On the 1st of September, a reconnaissance sent out by General Sumner developed the fact that General Lee had not yet given up his plan of forcing his army between our position at Centreville and the fortifications around Washington. A large body of the enemy's forces was observed moving towards Fairfax Court House. General Pope, though his army was much broken by fatigue and scarcity of supplies, promptly adopted measures to meet this new movement of the enemy. His troops were disposed along the different roads leading from Centreville to Fairfax Court House, with the Ninth Corps in advance and nearest the enemy at Chantilly, covering the main road, and supported by Generals McDowell, Hooker and Kearney. The disposition of troops was made by the afternoon of the 1st, and the enemy's movement towards Fairfax Court House was at
once checked. He prepared for battle, and about six o'clock made a vigorous attack upon the Ninth Corps. A terrific thunder storm came on at the same time, and the artillery of Heaven mingled in the fray. The scene was sublime. The flashes and reports of our guns were answered by the vivid fires above and the loud reverberating peals that shook the skies. Our troops made fierce and furious charges against the foe, and by great exertions forced him from the field. The action terminated soon after dark, the enemy was beaten back, and our men, having cleared the road and rested for a few hours, pursued their march towards Fairfax, arriving at daybreak on the 2d of September. But the severe fight at Chantilly was signalized by the loss of two of the bravest and most skillful officers in our army-Major General Philip Kearny, and Brigadier General Isaac I. Stevens. General Kearny's gallantry is well known, and it is not necessary in these pages to record his worth, his dauntlessness of spirit, his manly generosity and his earnest loyalty to the country and the flag which he ardently loved.
The Ninth Corps mourned the death of General Stevens, as of one whose future was bright with unusual promise, whose past was illustrious with brave and brilliant deeds. He had but lately come into the Corps, but he had secured for himself a very large measure of esteem, confidence and affection. He was born in Andover, Mass., March 25th, 1817, and passed his boyhood much as others do, early manifesting a decided talent especially for mathematical studies. He attracted the observation of the leading men of his neighborhood, and was appointed to a cadetship in the Military Academy at West Point. He entered the Academy in 1835, and soon distinguished himself for scholarship and manliness of character. Facile princeps, he graduated in 1839 at the head of his class, distancing his fellow students, leaving his next competitor at least fifteen marks behind him. He was appointed second Lieutenant in the Corps of Engineers, July 1st, and was employed in superintending the erection of coastwise fortifications, especially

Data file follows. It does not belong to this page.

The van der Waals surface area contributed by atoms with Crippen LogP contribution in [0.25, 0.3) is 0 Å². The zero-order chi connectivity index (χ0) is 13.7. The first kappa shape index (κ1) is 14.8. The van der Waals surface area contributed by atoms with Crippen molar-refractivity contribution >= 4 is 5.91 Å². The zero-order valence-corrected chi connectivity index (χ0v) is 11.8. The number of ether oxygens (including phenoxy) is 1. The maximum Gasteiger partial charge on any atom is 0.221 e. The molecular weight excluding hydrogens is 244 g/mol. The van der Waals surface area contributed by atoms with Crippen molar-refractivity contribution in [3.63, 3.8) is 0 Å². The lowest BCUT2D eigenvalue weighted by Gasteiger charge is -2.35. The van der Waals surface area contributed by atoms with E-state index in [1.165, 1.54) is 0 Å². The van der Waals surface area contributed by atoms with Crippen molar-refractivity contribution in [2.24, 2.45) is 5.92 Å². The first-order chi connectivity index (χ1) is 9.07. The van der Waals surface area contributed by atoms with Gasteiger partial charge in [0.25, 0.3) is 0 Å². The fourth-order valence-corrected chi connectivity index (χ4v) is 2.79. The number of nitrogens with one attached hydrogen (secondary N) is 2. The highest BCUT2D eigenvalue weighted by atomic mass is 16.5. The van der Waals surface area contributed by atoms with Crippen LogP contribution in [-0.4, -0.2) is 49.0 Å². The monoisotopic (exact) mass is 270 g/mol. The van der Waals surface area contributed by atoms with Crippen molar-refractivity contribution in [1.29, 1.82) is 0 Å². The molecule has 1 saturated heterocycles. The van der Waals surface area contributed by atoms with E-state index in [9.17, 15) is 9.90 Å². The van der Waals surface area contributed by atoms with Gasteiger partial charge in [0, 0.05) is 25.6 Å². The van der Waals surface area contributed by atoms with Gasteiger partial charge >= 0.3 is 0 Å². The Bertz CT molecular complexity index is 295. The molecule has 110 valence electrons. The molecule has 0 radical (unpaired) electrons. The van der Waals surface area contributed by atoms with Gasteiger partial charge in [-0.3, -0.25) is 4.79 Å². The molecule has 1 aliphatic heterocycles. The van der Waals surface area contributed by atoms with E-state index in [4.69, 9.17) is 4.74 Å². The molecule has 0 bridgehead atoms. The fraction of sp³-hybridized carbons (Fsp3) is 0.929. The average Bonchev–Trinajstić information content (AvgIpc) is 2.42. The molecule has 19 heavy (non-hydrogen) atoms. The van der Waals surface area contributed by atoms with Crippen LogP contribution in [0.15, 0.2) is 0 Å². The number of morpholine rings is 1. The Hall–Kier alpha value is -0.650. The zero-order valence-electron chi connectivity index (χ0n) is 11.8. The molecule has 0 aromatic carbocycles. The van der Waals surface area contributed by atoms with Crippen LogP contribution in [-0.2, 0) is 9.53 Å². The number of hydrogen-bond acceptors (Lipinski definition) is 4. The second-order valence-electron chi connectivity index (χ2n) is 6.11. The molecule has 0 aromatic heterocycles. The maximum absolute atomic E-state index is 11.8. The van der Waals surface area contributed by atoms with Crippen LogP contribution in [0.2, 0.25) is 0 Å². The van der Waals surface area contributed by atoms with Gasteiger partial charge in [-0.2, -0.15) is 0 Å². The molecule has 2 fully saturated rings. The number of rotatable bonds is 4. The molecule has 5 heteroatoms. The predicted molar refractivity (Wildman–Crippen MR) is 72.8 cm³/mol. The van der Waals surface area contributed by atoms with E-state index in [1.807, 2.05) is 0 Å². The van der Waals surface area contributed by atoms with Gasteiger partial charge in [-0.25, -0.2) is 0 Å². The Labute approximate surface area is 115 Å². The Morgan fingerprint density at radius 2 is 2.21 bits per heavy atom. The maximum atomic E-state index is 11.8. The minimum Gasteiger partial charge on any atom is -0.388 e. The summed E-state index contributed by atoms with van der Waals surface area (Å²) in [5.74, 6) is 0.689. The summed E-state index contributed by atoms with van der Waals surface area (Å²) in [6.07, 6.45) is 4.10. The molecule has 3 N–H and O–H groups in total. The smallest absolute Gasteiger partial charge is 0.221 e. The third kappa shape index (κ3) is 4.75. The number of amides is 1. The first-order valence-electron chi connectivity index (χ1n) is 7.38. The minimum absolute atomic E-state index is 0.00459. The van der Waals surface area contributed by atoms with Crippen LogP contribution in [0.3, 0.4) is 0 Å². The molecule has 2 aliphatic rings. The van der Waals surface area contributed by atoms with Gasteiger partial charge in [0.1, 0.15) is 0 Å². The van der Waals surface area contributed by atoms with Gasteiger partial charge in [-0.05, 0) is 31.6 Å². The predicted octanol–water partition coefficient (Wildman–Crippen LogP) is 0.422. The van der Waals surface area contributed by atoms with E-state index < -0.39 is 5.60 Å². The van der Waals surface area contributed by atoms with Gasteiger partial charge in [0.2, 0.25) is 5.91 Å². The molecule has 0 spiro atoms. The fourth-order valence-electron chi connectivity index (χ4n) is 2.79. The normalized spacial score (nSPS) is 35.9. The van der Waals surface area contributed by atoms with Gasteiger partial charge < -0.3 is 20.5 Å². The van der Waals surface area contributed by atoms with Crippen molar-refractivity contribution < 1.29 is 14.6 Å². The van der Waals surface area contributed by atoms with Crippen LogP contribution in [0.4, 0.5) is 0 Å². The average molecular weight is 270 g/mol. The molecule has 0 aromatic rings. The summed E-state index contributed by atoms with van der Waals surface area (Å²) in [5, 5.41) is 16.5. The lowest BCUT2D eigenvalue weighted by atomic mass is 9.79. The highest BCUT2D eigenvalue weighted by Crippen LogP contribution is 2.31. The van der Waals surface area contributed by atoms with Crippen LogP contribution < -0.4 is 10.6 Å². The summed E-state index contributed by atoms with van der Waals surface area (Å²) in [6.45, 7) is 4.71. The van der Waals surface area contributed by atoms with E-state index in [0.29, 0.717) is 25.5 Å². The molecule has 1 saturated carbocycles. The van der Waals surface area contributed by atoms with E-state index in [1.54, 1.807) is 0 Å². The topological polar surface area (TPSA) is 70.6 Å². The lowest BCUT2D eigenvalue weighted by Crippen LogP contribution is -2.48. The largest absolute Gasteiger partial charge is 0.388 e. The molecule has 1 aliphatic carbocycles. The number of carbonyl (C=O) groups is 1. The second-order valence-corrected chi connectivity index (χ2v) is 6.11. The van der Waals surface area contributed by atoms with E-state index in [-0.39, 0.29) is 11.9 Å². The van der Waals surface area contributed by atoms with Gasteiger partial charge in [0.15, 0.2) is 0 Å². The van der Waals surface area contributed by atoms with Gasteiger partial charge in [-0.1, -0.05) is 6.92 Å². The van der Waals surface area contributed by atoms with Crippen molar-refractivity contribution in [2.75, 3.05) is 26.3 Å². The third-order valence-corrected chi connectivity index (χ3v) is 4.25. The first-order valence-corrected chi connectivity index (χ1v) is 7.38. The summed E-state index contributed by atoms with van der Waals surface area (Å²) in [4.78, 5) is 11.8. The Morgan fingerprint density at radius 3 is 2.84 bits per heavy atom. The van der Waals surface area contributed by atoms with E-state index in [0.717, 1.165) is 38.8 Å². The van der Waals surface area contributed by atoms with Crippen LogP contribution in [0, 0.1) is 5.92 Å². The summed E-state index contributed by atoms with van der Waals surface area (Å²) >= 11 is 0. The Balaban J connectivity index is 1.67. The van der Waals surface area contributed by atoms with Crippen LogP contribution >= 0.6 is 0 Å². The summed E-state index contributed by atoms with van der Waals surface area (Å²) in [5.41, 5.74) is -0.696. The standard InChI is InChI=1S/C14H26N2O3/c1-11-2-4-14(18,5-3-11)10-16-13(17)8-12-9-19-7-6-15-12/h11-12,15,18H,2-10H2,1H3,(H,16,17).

attending to the construction of a fort near Bucksport, Maine. He was promoted to a first lieutenancy July 1st, 1840, and in the years 1847 and 1848 was adjutant of the corps to which he belonged. In the war with Mexico, he was actively engaged on the staff with General Scott and was held in the very highest esteem by that distinguished captain, who spoke of him as the most promising officer of his age in the country. He participated in all the battles on the plain of Mexico, and was particularly conspicuous for his daring, his utter insensibility to fear, his boldness in reconnaissance, his coolness in action and his accurate knowledge of the principles of the art of war. He was brevetted Captain for gallant and meritorious conduct at Contreras and Churubusco, Aug. 20, 1847, and promoted to Brevet Major Sept. 13, in the same year, for gallantry at Chapultepec and the San Cosmo gate of the city of Mexico. At the last fight he was severely wounded in the foot. Returning home, at the close of the war, he assisted in the Coast Survey and won great honor by his skill and abilities. When President Pierce came into power, he placed Major Stevens in charge of one portion of the Pacific Rail Road survey. He resigned his position in the army in 1853, and was appointed Governor of Washington Territory. His great energy and administrative power became at once manifest. He was occupied in developing the resources of the territory, and reducing the Indian inhabitants to a state of subjection and peace. These difficult affairs were conducted with great humanity and consummate skill. A wagon expedition, which he organized, commanded and led across the northern plains, made him famous. In 1857 he was elected delegate to Congress, and there as elsewhere made his mark. Opposed to Mr. Lincoln in politics, he became Chairman of the Executive Committee of the Breckenridge Democracy in the campaign of 1860, little supposing that his colleagues were plotting the ruin of the Republic. In the gloomy and anxious session of 1860-'61, he was in familiar communication with President Buchanan, and strenuously urged the dismissal of Messrs. Floyd and Thompson from the